Experts Say Ruling Against Critic Opens Door To More Libel Suits
WASHINGTON - Ever since Shelley accused the Quarterly Review of killing his friend Keats, writers have been complaining about bad reviews. For the most part, though, they haven't done much more than grumble - until a Supreme Court decision two months ago appeared to provide a legal weapon.
The first lawsuit against a book review in recent memory was filed in U.S. District Court here this week.
Dan Moldea, author of ``Interference: How Organized Crime Influences Professional Football,'' is suing the New York Times Co. for libel, charging it ``falsely portrayed him as a sloppy and incompetent journalist.'' He is asking for $10 million in punitive damages.
``Interference'' was reviewed on Sept. 3, 1989, by Times sportswriter Gerald Eskenazi, who wrote that ``there is too much sloppy journalism to trust the bulk of this book's 512 pages.'' He then gave five paragraphs of examples.
``Anyone who reads that review is going to think I'm this terrible person,'' Moldea said this week. ``The Times refused to retract or correct these errors. They said it was opinion. I believe critics are entitled to their opinions, but I also believe reviewers should be held accountable for what they write.''
He found encouragement for this view in the Supreme Court's 7-2 decision in Milkovich v. Lorain Journal. The court said then that statements of opinion can be libelous if they contain ``false and defamatory'' facts. ``It was a godsend,'' Moldea said.
Three legal experts split on whether libel cases against reviewers and columnists will be more viable now than in the past. All agreed, however, that the courts probably will see heavy traffic as lawyers test the waters. ``It's going to spawn at least a decade of expensive and extraordinarily time-consuming litigation for the courts,'' said Bruce Sanford, a media lawyer at Baker & Hostetler here.
In one of the disputed sentences in the Times review of ``Interference,'' the reviewer stated that Moldea ``revives the discredited notion that Carroll Rosenbloom, the ornery owner of the (Los Angeles) Rams, who had a penchant for gambling, met foul play when he drowned in Florida 10 years ago.'' And Moldea does revive it for two pages. However, he ends by saying that ``the evidence appears to be clear that Rosenbloom died in a tragic accident and was not murdered.''
Times senior attorney George Freeman said that the paper examined the issue after Moldea first complained a year ago. ``We found the review was fully justified and that no retraction was appropriate,'' he said.
(The review also said that ``several errors in spelling call into question his diligence at simple fact-checking,'' going on to cite three examples. Asked about them, Moldea admitted he had indeed made those errors.)
As these things go, the review of ``Interference'' was rather mild. ``Sloppy'' is the harshest word used. ``Mr. Moldea raises the questions,'' the reviewer concluded, ``but has blunted his own sword of truth.''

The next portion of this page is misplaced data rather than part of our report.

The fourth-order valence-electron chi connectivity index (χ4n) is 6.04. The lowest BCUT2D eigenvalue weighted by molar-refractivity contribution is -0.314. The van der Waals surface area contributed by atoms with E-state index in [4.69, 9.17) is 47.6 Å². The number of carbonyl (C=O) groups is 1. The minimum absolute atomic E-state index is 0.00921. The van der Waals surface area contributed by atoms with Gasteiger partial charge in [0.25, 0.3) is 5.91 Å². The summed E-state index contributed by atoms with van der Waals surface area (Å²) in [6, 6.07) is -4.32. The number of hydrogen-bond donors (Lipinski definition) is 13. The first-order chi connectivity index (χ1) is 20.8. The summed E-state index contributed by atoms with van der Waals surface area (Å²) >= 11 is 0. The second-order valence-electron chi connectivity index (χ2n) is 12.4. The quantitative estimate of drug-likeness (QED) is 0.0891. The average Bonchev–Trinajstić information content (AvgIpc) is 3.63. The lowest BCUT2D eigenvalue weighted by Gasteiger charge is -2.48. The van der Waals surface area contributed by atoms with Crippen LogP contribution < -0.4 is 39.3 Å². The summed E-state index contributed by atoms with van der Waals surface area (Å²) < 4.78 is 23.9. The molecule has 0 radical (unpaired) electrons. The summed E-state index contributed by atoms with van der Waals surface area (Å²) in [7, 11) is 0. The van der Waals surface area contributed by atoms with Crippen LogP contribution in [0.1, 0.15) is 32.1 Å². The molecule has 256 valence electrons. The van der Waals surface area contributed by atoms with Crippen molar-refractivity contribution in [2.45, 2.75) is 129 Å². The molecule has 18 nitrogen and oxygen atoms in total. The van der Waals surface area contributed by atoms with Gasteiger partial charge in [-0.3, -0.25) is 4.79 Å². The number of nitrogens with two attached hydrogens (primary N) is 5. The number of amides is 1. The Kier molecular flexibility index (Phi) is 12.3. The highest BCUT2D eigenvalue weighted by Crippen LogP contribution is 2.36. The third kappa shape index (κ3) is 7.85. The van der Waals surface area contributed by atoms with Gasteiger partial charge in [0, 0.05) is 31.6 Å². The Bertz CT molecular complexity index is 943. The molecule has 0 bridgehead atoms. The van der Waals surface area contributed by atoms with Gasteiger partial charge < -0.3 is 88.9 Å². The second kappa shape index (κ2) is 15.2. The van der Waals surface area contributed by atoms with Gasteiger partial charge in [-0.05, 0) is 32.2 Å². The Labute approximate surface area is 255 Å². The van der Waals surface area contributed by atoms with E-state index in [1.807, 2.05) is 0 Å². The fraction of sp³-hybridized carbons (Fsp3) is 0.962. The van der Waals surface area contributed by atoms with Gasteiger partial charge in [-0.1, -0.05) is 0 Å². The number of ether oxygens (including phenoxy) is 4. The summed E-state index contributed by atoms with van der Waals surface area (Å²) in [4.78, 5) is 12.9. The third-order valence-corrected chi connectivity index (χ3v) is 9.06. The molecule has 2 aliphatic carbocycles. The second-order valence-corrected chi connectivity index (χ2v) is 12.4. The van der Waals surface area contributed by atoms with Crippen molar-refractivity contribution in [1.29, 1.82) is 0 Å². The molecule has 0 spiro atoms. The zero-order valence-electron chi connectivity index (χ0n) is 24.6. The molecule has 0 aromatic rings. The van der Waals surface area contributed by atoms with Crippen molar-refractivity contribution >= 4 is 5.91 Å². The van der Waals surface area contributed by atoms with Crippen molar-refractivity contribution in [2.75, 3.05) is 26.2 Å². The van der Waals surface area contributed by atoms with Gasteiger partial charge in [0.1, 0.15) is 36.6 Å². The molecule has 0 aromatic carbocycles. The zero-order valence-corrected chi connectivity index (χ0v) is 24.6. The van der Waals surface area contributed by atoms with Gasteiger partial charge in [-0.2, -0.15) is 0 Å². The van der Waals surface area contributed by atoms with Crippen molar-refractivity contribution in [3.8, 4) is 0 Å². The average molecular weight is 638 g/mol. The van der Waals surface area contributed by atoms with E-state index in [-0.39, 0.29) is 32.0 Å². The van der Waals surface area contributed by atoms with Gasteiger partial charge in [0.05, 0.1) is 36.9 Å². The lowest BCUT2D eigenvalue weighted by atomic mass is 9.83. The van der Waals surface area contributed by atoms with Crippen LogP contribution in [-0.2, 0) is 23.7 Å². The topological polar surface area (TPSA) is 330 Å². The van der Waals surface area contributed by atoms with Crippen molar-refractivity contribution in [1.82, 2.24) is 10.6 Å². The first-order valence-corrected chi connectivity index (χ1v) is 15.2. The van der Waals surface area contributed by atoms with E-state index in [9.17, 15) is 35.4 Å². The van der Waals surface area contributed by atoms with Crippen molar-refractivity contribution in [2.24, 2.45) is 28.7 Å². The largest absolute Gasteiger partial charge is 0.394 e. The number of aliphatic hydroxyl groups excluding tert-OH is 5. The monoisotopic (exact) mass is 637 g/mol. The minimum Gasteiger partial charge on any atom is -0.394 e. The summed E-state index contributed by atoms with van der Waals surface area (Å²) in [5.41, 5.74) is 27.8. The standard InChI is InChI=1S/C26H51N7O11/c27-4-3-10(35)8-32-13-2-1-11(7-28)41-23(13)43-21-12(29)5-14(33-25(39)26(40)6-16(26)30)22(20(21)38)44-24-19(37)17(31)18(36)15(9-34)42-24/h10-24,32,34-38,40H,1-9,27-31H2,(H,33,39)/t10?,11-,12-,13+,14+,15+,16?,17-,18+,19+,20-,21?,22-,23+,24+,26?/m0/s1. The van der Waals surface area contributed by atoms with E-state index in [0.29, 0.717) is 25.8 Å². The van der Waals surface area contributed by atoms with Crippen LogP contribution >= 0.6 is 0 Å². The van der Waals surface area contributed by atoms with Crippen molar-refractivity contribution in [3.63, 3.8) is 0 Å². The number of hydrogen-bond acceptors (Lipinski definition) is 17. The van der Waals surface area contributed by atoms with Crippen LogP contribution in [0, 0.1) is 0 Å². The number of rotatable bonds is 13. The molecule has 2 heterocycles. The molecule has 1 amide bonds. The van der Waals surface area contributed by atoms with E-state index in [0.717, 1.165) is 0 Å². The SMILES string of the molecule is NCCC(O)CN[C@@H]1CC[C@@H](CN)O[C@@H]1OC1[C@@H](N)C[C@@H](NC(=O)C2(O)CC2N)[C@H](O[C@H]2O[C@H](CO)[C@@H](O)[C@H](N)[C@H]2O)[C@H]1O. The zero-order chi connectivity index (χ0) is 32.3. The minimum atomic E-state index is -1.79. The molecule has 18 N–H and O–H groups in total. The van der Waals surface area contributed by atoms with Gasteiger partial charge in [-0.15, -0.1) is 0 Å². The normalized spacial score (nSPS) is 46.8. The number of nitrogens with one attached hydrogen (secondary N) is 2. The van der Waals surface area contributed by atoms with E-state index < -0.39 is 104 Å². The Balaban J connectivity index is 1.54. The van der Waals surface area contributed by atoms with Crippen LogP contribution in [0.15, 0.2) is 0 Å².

Howard Kaminsky is president of the Hearst Trade Book Group, whose Morrow subsidiary published ``Interference.'' Kaminsky, a novelist himself, said, ``The last review I got in the New York Times Book Review was a lot worse. But that's the name of the game. You write something, and you're open to that kind of shot.''
Sanford believes more subjects of criticism will be firing back. ``Take a worst-dressed list, where you have celebrities and then say something about their clothes,'' he said. ``If the commentary on someone falsely suggests something like promiscuity, drug addiction or unprofessional conduct . . . as never before, those people are going to be able to bring lawsuits against the news media.''
He added: ``If you call someone a `jerk' or `lousy,' those are words in our lexicon that are clearly words of opinion. But if you begin to imply something, there's a problem. When you call someone `nuts' or `loony tunes,' are you implying they're emotionally disturbed? In the old days, we'd say clearly not. After Milkovich, one wonders.''
Henry Kaufman, general counsel of the Libel Defense Resource Center, took a less expansive view. ``If I had to predict, I'd say that in those areas where there had been broad protection'' - including reviews and columns - ``one way or another there will continue to be protection.''
First Amendment specialist Floyd Abrams agreed. ``My reaction is, if the accusation in a review that the author of the book is sloppy is to be considered libelous, then we're in for a major rewrite of American libel law. I don't read Milkovich as requiring that or leading to that result.''
But Abrams added, ``I'm not surprised that the decision has led to litigation, and think it is inevitable it will lead to more. . . . Libel lawyers are going to be busy.''
Moldea would like to get busy again too, on other projects. The last year, he said, hasn't been easy.
As a consequence of the Times review, Moldea said, ``I have lost considerable amounts of money. My lecture business dropped incredibly over the past year. I've had a hell of a problem selling another book.''
A more direct result, he said, was that after the review appeared, ``the publisher, with all due respect to them, hung me out to dry.'' (His editor at Morrow, Lisa Drew, refused to comment because the matter is in litigation.)
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